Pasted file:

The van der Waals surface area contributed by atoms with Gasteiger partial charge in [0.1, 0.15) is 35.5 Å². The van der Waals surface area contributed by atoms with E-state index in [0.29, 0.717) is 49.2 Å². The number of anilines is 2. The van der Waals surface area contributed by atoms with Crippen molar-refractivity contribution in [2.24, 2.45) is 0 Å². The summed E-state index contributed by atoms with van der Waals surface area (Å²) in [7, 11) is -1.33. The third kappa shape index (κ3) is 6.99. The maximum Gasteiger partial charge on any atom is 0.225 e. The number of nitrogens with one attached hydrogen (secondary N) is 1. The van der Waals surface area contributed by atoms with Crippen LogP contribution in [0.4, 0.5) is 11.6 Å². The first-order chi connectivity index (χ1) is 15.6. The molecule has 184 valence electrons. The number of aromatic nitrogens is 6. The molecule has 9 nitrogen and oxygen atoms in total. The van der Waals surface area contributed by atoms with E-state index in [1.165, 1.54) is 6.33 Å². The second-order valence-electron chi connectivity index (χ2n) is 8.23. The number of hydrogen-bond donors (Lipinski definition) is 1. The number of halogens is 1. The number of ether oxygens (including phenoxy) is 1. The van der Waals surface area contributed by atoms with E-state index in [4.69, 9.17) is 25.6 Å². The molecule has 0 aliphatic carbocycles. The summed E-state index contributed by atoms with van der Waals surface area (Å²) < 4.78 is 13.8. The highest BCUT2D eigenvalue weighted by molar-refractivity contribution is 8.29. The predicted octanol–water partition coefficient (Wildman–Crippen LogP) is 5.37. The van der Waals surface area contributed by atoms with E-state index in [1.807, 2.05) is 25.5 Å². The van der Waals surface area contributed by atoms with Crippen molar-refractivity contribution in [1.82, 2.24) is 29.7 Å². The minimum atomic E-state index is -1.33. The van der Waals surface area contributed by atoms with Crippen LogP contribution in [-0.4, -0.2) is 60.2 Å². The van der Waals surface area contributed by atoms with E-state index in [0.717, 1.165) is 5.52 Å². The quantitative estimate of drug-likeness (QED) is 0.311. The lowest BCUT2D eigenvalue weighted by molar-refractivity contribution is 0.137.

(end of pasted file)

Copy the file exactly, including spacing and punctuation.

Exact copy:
The van der Waals surface area contributed by atoms with Gasteiger partial charge in [0.1, 0.15) is 35.5 Å². The van der Waals surface area contributed by atoms with E-state index in [0.29, 0.717) is 49.2 Å². The number of anilines is 2. The van der Waals surface area contributed by atoms with Crippen molar-refractivity contribution in [2.24, 2.45) is 0 Å². The summed E-state index contributed by atoms with van der Waals surface area (Å²) in [7, 11) is -1.33. The third kappa shape index (κ3) is 6.99. The maximum Gasteiger partial charge on any atom is 0.225 e. The number of nitrogens with one attached hydrogen (secondary N) is 1. The van der Waals surface area contributed by atoms with Crippen LogP contribution in [0.4, 0.5) is 11.6 Å². The first-order chi connectivity index (χ1) is 15.6. The molecule has 184 valence electrons. The number of aromatic nitrogens is 6. The molecule has 9 nitrogen and oxygen atoms in total. The van der Waals surface area contributed by atoms with E-state index in [1.165, 1.54) is 6.33 Å². The second-order valence-electron chi connectivity index (χ2n) is 8.23. The number of hydrogen-bond donors (Lipinski definition) is 1. The number of halogens is 1. The number of ether oxygens (including phenoxy) is 1. The van der Waals surface area contributed by atoms with E-state index in [4.69, 9.17) is 25.6 Å². The molecule has 0 aliphatic carbocycles. The summed E-state index contributed by atoms with van der Waals surface area (Å²) < 4.78 is 13.8. The highest BCUT2D eigenvalue weighted by molar-refractivity contribution is 8.29. The predicted octanol–water partition coefficient (Wildman–Crippen LogP) is 5.37. The van der Waals surface area contributed by atoms with E-state index in [1.807, 2.05) is 25.5 Å². The van der Waals surface area contributed by atoms with Crippen molar-refractivity contribution in [1.82, 2.24) is 29.7 Å². The minimum atomic E-state index is -1.33. The van der Waals surface area contributed by atoms with Crippen LogP contribution in [-0.4, -0.2) is 60.2 Å². The van der Waals surface area contributed by atoms with E-state index in [0.717, 1.165) is 5.52 Å². The quantitative estimate of drug-likeness (QED) is 0.311. The lowest BCUT2D eigenvalue weighted by molar-refractivity contribution is 0.137.